MILWAUKEE — A movie made in Milwaukee that premiered to critical acclaim at the Sundance and Cannes Film Festival is making its U.S. theatrical release at Milwaukee Film’s Oriental Theatre this weekend.
The sellout first showing was a red carpet affair, taking place Thursday night. Showings for “Give Me Liberty” continue locally into next week and will have an important impact on the future success of the movie.
“U.S. theaters across the country are looking to opening numbers for the first weekend in theaters to determine whether or not to program our movie. So, it's a big one,” said Alice Austen.
She produced the film and wrote it along with Kirill Mikhanovsky, the director. Both call Milwaukee home and worked hard to make sure the film is a product of the city.
“We generated, shot and cast almost the entire movie from Milwaukee. So, it's truly a watershed moment for this city in terms of feature films,” Austen said.
The film has a documentary feel, though it’s a dramatic comedy about a young guy who drives a transport van for people with disabilities. In addition to making his usual runs, he decides to help his Russian grandfather get a bunch of friends to a funeral.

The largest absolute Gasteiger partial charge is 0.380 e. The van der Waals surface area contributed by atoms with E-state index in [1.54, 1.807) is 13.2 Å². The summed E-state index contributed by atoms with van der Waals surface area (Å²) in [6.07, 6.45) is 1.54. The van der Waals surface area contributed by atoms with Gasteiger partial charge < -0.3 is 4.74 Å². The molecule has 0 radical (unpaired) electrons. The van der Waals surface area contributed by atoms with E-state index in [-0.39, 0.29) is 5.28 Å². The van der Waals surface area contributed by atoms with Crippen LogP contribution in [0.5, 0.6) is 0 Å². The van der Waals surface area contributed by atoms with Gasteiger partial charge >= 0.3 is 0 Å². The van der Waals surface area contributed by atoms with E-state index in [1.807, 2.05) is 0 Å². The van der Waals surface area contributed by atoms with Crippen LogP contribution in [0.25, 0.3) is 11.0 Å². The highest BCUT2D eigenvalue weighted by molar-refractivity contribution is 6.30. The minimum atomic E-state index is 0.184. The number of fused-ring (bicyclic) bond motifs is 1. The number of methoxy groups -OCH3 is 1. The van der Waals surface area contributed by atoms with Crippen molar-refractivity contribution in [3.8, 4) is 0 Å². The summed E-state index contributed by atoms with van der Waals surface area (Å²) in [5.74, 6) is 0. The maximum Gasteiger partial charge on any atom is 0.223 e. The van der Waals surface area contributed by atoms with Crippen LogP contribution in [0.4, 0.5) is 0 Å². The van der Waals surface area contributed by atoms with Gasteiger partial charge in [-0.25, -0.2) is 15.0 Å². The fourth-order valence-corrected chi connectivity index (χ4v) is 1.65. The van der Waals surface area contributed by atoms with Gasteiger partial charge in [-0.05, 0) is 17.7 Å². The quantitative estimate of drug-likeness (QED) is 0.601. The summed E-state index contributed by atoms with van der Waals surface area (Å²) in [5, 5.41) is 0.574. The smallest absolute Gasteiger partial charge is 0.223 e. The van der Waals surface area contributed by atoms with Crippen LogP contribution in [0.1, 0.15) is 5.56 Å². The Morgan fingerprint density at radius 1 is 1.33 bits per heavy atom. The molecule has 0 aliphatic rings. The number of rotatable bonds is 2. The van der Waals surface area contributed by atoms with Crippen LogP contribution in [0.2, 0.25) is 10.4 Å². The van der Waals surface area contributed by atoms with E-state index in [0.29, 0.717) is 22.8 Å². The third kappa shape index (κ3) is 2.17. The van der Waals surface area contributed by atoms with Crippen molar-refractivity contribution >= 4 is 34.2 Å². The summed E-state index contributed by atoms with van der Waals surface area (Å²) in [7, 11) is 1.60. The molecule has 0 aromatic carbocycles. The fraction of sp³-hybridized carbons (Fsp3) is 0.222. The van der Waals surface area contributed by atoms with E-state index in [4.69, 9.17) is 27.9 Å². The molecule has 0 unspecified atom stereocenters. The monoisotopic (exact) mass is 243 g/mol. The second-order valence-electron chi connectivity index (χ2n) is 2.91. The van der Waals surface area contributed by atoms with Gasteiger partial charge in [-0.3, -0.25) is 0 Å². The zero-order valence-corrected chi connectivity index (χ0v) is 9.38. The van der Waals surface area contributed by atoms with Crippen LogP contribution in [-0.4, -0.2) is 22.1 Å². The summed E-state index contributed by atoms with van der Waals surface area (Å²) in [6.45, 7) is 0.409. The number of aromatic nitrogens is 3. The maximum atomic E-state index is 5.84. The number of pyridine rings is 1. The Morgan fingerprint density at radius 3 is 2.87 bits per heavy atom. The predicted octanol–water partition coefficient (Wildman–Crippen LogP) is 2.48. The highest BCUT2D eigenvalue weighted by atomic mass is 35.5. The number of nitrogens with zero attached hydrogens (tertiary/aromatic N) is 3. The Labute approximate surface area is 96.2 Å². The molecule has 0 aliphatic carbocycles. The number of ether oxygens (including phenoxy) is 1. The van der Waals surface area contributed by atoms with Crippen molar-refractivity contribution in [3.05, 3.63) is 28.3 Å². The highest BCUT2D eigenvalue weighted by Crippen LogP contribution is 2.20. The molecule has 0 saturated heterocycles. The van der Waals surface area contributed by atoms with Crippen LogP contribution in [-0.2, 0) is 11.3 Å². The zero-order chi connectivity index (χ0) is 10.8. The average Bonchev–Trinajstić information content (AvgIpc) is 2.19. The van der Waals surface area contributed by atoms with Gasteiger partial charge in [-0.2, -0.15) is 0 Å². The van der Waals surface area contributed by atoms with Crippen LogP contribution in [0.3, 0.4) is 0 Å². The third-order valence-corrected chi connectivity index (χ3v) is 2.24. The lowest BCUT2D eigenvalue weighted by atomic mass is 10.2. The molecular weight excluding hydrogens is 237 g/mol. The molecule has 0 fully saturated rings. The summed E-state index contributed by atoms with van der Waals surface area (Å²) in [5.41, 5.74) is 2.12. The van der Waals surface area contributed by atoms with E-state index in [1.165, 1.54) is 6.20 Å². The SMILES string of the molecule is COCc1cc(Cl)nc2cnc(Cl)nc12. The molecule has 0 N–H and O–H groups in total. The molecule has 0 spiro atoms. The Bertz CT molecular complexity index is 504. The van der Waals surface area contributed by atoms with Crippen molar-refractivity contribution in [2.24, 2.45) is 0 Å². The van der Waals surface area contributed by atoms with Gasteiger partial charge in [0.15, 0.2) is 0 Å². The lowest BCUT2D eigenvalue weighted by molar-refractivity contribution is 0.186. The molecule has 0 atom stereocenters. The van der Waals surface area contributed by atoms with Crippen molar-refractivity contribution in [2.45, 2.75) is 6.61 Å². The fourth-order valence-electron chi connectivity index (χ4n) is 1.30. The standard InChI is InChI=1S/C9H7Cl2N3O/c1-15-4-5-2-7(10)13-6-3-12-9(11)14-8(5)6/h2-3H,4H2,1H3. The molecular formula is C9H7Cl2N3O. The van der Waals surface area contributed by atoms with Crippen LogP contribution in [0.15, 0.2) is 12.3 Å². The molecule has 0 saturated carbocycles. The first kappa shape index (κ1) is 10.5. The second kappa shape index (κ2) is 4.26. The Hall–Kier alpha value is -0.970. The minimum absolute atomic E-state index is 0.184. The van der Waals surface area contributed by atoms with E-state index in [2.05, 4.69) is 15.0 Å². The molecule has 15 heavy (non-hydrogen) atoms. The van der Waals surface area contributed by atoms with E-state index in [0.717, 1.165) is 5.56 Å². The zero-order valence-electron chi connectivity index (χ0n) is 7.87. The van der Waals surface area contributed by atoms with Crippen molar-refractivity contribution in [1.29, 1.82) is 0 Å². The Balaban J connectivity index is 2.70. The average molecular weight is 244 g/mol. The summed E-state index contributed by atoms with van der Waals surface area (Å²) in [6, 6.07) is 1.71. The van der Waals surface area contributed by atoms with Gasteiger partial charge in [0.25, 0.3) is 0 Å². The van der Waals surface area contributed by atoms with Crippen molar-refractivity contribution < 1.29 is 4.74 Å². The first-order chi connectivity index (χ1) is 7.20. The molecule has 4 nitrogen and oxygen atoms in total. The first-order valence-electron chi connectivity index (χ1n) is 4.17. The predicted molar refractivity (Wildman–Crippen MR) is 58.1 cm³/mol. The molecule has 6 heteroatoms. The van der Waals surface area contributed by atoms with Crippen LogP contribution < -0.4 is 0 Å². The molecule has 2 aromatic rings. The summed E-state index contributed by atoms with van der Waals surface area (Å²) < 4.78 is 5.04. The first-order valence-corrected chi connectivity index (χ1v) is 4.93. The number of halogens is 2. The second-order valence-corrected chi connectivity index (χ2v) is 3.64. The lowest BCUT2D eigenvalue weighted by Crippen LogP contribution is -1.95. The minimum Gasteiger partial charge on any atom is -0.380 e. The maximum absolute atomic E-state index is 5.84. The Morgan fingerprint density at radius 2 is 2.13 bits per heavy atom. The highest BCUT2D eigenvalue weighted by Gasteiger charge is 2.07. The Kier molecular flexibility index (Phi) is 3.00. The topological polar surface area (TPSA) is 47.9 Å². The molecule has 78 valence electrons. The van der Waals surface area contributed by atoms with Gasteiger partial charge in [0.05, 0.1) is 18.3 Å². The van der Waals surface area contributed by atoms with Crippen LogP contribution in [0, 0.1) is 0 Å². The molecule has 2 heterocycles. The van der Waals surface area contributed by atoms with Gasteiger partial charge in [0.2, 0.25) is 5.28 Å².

Everyone in the film portraying a character with a disability is actually a person who is disabled in real life. Most are locals, who aren’t actors at all.
While the insistence on authenticity was a core value for the filmmakers, it also presented challenges to getting the film created and shown in a highly competitive industry.
“If we had cast a very well-known white actress pretending to have a disability in our lead role, we would have had distribution a lot faster,” Austen said.
That wasn’t the only hurdle to success. Austen said as they were pitching the idea, trying to get this movie made, most industry insiders weren’t interested in Milwaukee.
"When we were really struggling to raise the financing, and we were offered opportunities to take it to L.A., cast it with movie stars, make the film there,” Austen said. “It would not have been this film. And I believe the film we made is the one that really was meant to be.”
It’s already showing overseas, and Austen said the exposure will be great for our city.
“We generated, shot and cast almost the entire movie from Milwaukee. So, it's truly a watershed moment for this city in terms of feature films.” — producer Alice Austen
“People were fascinated by Milwaukee. They didn't know anything about Milwaukee. They were sort of locked into a different iteration like 'Laverne & Shirley' and, ‘Isn't that where people bowl and drink beer?’” she joked.
She said Milwaukee is much more than that.
Showtimes and ticket information are available here.